When more than six million voters are allowed to cast their votes in a large country, the Berlin party headquarters are always very attentive. The winners are particularly happy. “You see a very satisfied SPD chairman,” SPD leader Lars Klingbeil said less than an hour after the polling stations closed on ZDF. He dutifully points out that the election decided who would govern Lower Saxony in the future. But then he immediately tries to direct the success to the federal political mills. Everyone would have helped in Lower Saxony in the election campaign, including Chancellor Olaf Scholz. This is a success “that is also good for us at the federal level”.
The state elections in Lower Saxony on Sunday mark the end of an eventful election year that began with an absolute majority in Saarland for the Social Democrats, but was then followed by defeats in North Rhine-Westphalia and Schleswig-Holstein. A victory in the last election of the year is welcome. It quickly becomes clear how closely and expectantly the federal SPD is looking at Hanover. It is pointed out that the decision on the formation of the next government in Lower Saxony will also take place there. But Klingbeil reminds that Weil has always pointed out that there will be a red-green coalition if that should be possible. He assumes that this will happen, says Klingbeil.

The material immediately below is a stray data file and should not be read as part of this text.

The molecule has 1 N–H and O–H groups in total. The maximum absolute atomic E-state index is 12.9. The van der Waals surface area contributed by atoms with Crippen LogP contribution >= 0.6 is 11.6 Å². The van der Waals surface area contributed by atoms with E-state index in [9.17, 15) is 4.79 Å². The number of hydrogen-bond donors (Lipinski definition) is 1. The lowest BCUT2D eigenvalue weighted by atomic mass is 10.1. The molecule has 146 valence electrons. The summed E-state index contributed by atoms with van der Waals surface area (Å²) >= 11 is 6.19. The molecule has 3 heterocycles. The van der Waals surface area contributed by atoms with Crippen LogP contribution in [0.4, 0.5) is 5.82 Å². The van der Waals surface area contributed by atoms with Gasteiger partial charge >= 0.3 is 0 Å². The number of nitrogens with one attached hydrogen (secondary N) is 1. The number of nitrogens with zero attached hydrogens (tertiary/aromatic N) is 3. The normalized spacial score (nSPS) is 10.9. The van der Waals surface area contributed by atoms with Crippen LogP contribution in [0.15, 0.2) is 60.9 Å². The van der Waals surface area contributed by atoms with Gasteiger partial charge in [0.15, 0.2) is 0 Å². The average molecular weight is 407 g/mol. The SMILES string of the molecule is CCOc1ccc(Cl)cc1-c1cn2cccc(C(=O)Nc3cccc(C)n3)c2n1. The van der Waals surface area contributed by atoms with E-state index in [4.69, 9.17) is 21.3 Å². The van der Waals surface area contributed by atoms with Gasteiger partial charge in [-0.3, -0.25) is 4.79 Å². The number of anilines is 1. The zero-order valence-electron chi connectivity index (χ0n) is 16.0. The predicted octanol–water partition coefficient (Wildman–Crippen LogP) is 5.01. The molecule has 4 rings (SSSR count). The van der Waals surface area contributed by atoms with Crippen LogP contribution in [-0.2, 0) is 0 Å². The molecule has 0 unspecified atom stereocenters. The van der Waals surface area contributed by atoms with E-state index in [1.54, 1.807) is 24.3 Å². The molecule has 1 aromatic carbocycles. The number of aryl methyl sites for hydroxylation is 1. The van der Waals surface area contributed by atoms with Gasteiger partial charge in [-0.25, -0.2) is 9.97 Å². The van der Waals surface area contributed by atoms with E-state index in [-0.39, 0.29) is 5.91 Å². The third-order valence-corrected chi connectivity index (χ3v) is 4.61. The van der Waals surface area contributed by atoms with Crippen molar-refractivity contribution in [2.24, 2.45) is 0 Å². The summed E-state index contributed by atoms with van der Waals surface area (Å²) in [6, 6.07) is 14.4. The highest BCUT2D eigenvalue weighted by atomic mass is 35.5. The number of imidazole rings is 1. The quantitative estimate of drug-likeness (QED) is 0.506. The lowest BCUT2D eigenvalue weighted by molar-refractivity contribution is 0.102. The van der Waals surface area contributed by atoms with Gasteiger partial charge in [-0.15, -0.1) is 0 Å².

Stephan Weil is – and will remain – a stable partner for Chancellor Scholz. Of the social-democratic states, Lower Saxony is the most populous because it has led two legislative periods with different coalition partners, most recently with the CDU. It is unlikely that he could compete with Olaf Scholz for the chancellor candidacy before the next federal election. After this victory, however, he will continue to confidently represent the interests of the country he leads in dealings with the federal government.
The wind turned for the Greens
It was only a few weeks ago that Berlin’s government Greens said about party friends in Lower Saxony: “It would be best if they didn’t do anything during the election campaign, except take the tailwind from Berlin with them.” A few weeks are long in these times, come to Berlin the wind for the Greens now from the front. The botched gas levy, the quarrels about the nuclear phase-out, that goes home with the Greens, one or the other unfortunate performance by Economics Minister Robert Habeck is added. Only 45 percent of Lower Saxony trust him to secure the energy supply, as reported by ARD on the evening of the election. In the state elections in Schleswig-Holstein and North Rhine-Westphalia in May, these values were significantly higher.
This is reflected in the result. Around 14 percent are for the Greens. A comparison helps. In the evening, Omid Nouripour, the party leader, is happy about the “best performance in a state election in Lower Saxony”. That is a “huge leap of faith”. The Greens had just reached 8.7 percent in 2017. At the election party in Hanover, the cheering is so loud that Jürgen Trittin, member of the Bundestag from Lower Saxony, does not understand the ARD interviewer’s question as to why there was not more in it. In fact, there are also comparisons that put the result in a different light. All summer the Greens were polled at 22 percent. It’s not the first time a green high has come to an end before the election. But in other West German states, the Greens had recently come much closer to the twenty percent mark or even exceeded it.